All About Jazz

Home » Articles » CD/LP/Track Review

38

Sting: 57th & 9th

Nenad Georgievski By

Sign in to view read count
Throughout his long and illustrious career, Sting has enjoyed an enviable set of circumstances. Not only does he have total artistic freedom but he has been accompanied by elite musicians and has a devoted, global fan base. In return, that has yielded many artistic triumphs as he explored almost every genre known to man. He has been eclectic in his choice of inspiration which is filtered through an ever expansive musical worldview. That incorporates all kinds of sounds and music from pop and jazz to classical, medieval and world music. His new album 57th &9th reveals a restless and uncompromising creative spirit that makes music that still pulses with life and vigor.

Musically, 57th &9th is predominantly painted with the primal colors of rock music: rollicking drums, fizzing guitars and fluid bass lines. The first several songs roar straight out of the box. It's been a while since he sounded this energized and unfettered. Producer (and Sting's manager) Martin Kierszenbaum's sparse and raw production is a welcome change of pace for Sting whose previous work often slipped into the quiet, hushed and comfortable. The energy is tough and lean and he has never sounded this raw, urgent, and edgy since his early days with his band The Police. Sonically, this record does not break any drastically new sonic frontiers for him but these kinds of fast-paced rockier songs have been heard only occasionally on his records with "After the Rain Has Fallen" from Brand New Day (A&M, 1999) "All This Time" Soul Cages, ( A&M, 1991) as examples. The music is driven by a working band of many years and also welcomes other guests to make this recording special. While they rock and sound urgent they don't just bash it away. A band of this caliber is capable of stirring up wild grooves, but here they respond sensitively to Sting's vocal lines, dynamics and conjuring varying dynamics within the songs.

Most importantly, 57th & 9th is dominated by outstanding songwriting. It is another masterclass in the potential potency of lyrics, melodies, and performance from an enduring songwriting master. At heart, Sting is an unequivocally a soul singer and musician. He always sings with great conviction, always drawing you in the story, like having a conversation with an old friend of yours. In contrast to his previous output, the autobiographical and reflective The Last Ship, (A&M, 2013) Sting is utterly engaged in the present, dealing with subjects such as social injustice and the horrors of refugees ("Inshallah"), pondering about climate change and environmental issues ("One Fine Day") or contemplating the passing of colleagues and close friends such as singers David Bowie, Prince or actor Alan Rickman ("50.000") .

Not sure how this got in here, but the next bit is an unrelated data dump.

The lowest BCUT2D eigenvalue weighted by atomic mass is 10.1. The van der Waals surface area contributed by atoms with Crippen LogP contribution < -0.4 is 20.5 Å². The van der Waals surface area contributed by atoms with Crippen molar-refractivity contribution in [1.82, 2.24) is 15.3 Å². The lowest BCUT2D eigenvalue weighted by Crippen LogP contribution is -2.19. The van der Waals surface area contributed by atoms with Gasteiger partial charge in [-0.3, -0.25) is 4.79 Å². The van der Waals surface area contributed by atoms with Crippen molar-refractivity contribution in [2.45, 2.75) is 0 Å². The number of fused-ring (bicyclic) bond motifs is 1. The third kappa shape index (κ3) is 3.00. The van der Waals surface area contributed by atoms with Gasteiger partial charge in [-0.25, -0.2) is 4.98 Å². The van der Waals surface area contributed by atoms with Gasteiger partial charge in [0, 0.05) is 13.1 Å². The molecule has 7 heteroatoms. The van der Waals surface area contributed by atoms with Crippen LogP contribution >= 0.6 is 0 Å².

The quality of each song is consistently good with peaks and valleys in between. "If You Can't Love Me" is one of the many finest moments here. It is a tender mid-tempo ballad offered with the no-nonsense conviction that reveals love may be beyond the measurement of the rational. It's a love song that is achingly sincere without being invasive. The album closes, gorgeously, with a hushed ballad "Empty Chair" that deals with the subject of a loss. It's a song written for Jim: The James Foley Story, a documentary about a US journalist that was publicly executed by terrorists in Syria. The tone of the song is delicate and graceful. Sting's voice barely raises throughout, yet he manages to convey more emotion than ever before.

57th & 9th is a master course in songwriting. Sting has created timeless songs that feel organic, heartfelt and important now, but which will sound as magnificent in the decades to come as they sound today.

Track Listing: I Can't Stop Thinking About You; Fifty Thousand; Down, Down, Down; One Fine Day; The Pretty Young Soldier; Petrol Head; Heading South On The Great North Road; If You Can't Love Me; Inshallah; The Empty Chair.

Personnel: Sting: bass, guitars, vocals; Dominic Miller: guitars; Vinnie Colaiuta: drums; Rhani Krija: percussion; Martin Kierszenbaum: keyboards; Lyle Workman: guitar; Josh Freese: drums; Jerry Fuentes (of The Last Bandoleros), Diego Navaira (of The Last Bandoleros); Razan Nassreddine: additional vocals; Hazem Nassreddine: qanun; Marion Enachescu: violin; Jean-Baptiste Moussarie: guitar; Salam Al Hassan: percussion; Accad Al Saed: percussion; Thabet Azzawi: oud; Nadim Sarrouh: oud; Nabil Al Chami: clarinet; Jo Lawry: backing vocals.

Title: 57th & 9th | Year Released: 2016 | Record Label: A&M Records

Tags

comments powered by Disqus

Related Articles

Read Smart Grid CD/LP/Track Review
Smart Grid
by Karl Ackermann
Published: July 16, 2018
Read Monochrome CD/LP/Track Review
Monochrome
by Hrayr Attarian
Published: July 16, 2018
Read Attitude Manouche CD/LP/Track Review
Attitude Manouche
by Chris Mosey
Published: July 16, 2018
Read Geometry of Caves CD/LP/Track Review
Geometry of Caves
by Troy Dostert
Published: July 16, 2018
Read This World of Dew CD/LP/Track Review
This World of Dew
by Dan McClenaghan
Published: July 16, 2018
Read Gegenschein CD/LP/Track Review
Gegenschein
by Karl Ackermann
Published: July 15, 2018
Read "Some Other Time/Slow Café" CD/LP/Track Review Some Other Time/Slow Café
by Dan Bilawsky
Published: December 28, 2017
Read "Estonian Suite: Live In Tallinn" CD/LP/Track Review Estonian Suite: Live In Tallinn
by Bruce Lindsay
Published: November 18, 2017
Read "Ten Billion Versions of Reality" CD/LP/Track Review Ten Billion Versions of Reality
by Karl Ackermann
Published: October 30, 2017
Read "Naacal" CD/LP/Track Review Naacal
by Geno Thackara
Published: March 25, 2018
Read "Lattice" CD/LP/Track Review Lattice
by Mark Corroto
Published: September 25, 2017
Read "Both Sides Of The Sky" CD/LP/Track Review Both Sides Of The Sky
by Sacha O'Grady
Published: March 17, 2018